[00:43:14.870]But luckily Brooke has dropped them into a infographic
[00:43:18.820]that we were working on and I hope she finished.
[00:43:21.490]And she can drop that into the chat, I think,
[00:43:24.720]or we can get it put on the website.
[00:43:26.610]But we had all these things for you to be able to do
[00:43:28.700]for classes, for the university.
[00:43:30.740]And I wanna say that part of, I forgot to say
[00:43:33.220]why I'm really interested in working on this issue
[00:43:37.980]is because I've talked to and met
[00:43:40.340]a lot of autistic students.
[00:43:42.070]And there was autistic students who told me
[00:43:44.380]how they dropped out of classes and things like that,
[00:43:46.820]even classes that were their special interests
[00:43:49.030]because the communication and things weren't working
[00:43:51.970]or they were ostracized or something.
[00:43:54.300]But there was a student who told me
[00:43:56.230]that for an entire semester, she slept outside.
[00:43:59.700]She couldn't handle the noise
[00:44:01.770]and the other stimulation in the dorm.
[00:44:03.730]It was so overwhelming and so painful
[00:44:06.810]that she preferred to sleep outside.
[00:44:11.400]And several other students have told me
[00:44:13.030]that they couldn't eat at the dining hall
[00:44:15.410]even though they had the meal plan
[00:44:17.210]because of the noise in there.
[00:44:18.760]And restaurant decibel levels
[00:44:20.950]have increased so much, they're harmful to everyone.
[00:44:24.260]So there's a lot of work that we need to do at UNL
[00:44:28.370]to help our neurodiverse students.
[00:44:30.300]And it helps us all if we do.
[00:44:33.080]Just like curb cuts help us all,
[00:44:35.430]helping everyone helps us all.
[00:44:37.870]And I think I'm out of time.
[00:44:39.990]So do we have any questions?
[00:44:43.340]There were no additional questions.
[00:44:47.970]Did we answer the previous question
[00:44:49.870]that came through earlier?
[00:44:52.900]We kind of did we didn't get to it all, but yeah.
[00:44:56.050]So here I'm gonna drop two links into the chat.
[00:45:02.670]I think we're going to have to share the PDF
[00:45:04.930]along with the copy of the PowerPoint
[00:45:07.460]that I think we're also sharing.
[00:45:09.670]But I was able to get that together
[00:45:11.840]and it's ready for anybody to print
[00:45:15.450]and hang up in their offices or just use as a resource,
[00:45:20.620]you know, to share or save on your desktop
[00:45:22.780]because that was a team effort to put that together.
[00:45:26.330]And I think there's really good information on there
[00:45:29.110]and doable things that you can start to implement
[00:45:32.190]every single day.
[00:45:35.120]Yeah, thanks so much, Brooke, for doing that.
[00:45:39.770]Well, I just wanted to add one.
[00:45:41.830]I know we're out of time
[00:45:42.740]but I wanna add one personal note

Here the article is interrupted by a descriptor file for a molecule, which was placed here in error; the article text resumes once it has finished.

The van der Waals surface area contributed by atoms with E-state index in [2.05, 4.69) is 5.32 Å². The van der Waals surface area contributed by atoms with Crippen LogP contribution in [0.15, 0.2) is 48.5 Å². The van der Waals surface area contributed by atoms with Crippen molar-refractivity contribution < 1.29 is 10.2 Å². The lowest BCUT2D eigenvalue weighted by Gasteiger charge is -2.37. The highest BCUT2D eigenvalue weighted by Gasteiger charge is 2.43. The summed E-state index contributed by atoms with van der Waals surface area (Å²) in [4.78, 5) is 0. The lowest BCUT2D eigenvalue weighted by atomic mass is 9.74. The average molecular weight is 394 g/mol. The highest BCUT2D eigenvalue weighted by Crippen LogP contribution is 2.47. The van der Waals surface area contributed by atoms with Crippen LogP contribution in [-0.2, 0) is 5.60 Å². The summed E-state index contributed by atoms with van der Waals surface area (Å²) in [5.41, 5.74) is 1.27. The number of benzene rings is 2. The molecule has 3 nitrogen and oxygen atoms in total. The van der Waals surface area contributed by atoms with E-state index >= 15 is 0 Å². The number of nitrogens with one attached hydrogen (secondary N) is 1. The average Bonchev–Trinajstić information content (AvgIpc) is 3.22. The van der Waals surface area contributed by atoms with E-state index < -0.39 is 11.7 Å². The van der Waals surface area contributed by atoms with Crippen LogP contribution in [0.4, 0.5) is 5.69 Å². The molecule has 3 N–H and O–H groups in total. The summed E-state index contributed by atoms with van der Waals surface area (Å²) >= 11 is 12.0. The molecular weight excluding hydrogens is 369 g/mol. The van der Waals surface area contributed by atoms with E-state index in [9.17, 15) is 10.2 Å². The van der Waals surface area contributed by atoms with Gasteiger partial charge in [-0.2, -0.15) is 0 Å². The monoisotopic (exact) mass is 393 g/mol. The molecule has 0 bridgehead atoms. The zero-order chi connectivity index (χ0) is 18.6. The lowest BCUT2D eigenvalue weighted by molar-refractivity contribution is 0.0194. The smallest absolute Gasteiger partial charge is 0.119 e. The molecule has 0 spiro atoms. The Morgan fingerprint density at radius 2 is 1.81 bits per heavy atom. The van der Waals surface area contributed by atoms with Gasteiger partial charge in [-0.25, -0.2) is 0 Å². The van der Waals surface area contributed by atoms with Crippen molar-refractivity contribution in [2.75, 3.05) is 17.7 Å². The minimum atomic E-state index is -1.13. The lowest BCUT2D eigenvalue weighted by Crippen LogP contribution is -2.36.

[00:45:44.130]is that Dr. Pennisi encouraged me
[00:45:47.370]to be more upfront about my ADHD diagnosis
[00:45:51.870]which has helped me learn how to work well in teams
[00:45:55.810]and with other people as well.
[00:45:57.780]And so I wouldn't have thought to share this
[00:46:01.470]and be as public as I have been
[00:46:03.340]without her support and taking her class.
[00:46:06.100]And really good discussions have come out from these kinds
[00:46:09.830]of presentations and the attention given to this topic.
[00:46:13.620]So, thank you.
[00:46:15.050]Yes, thank you so much again for having us.
[00:46:17.960]And I really hope people
[00:46:20.760]got something from this.
[00:46:27.240]I guess I need to stop share.
[00:46:29.680]Yes, please, thank you.
[00:46:31.280]Turn our cameras off, right, okay.
[00:46:38.140]Well thank you all so very much.
[00:46:40.170]I wanna say on behalf
[00:46:41.140]of the Office of Diversity and Inclusion,
[00:46:43.040]I truly extend a heartfelt thanks
[00:46:45.030]to Dr. Pennisi and her team.
[00:46:46.880]This was educational and it was very informative.
[00:46:49.270]And I think I speak for so many who participated
[00:46:51.810]in terms of this sessions is that it really truly shows
[00:46:55.530]an example of how we expand
[00:46:57.460]our own understanding of diversity
[00:47:00.100]through neurodiversity, and ways we can be more inclusive
[00:47:03.210]in our own understanding and in our constant search
[00:47:06.470]and quest for being inclusive,
[00:47:08.130]and of course, principals of inclusive excellence.
[00:47:10.470]And just to all our listeners right now,
[00:47:12.208]we'll be sure to make sure that all of the information
[00:47:14.830]we're presenting today
[00:47:15.773]will be made available to you in the upcoming days as well.
[00:47:18.690]So thank you again to Dr. Pennisi and the team.
[00:47:21.810]We will take a break for 15 minutes,
[00:47:23.740]and we will see you all back here
[00:47:25.160]at the same link that you have right now
[00:47:27.040]at 4:30 for our second session, thank you.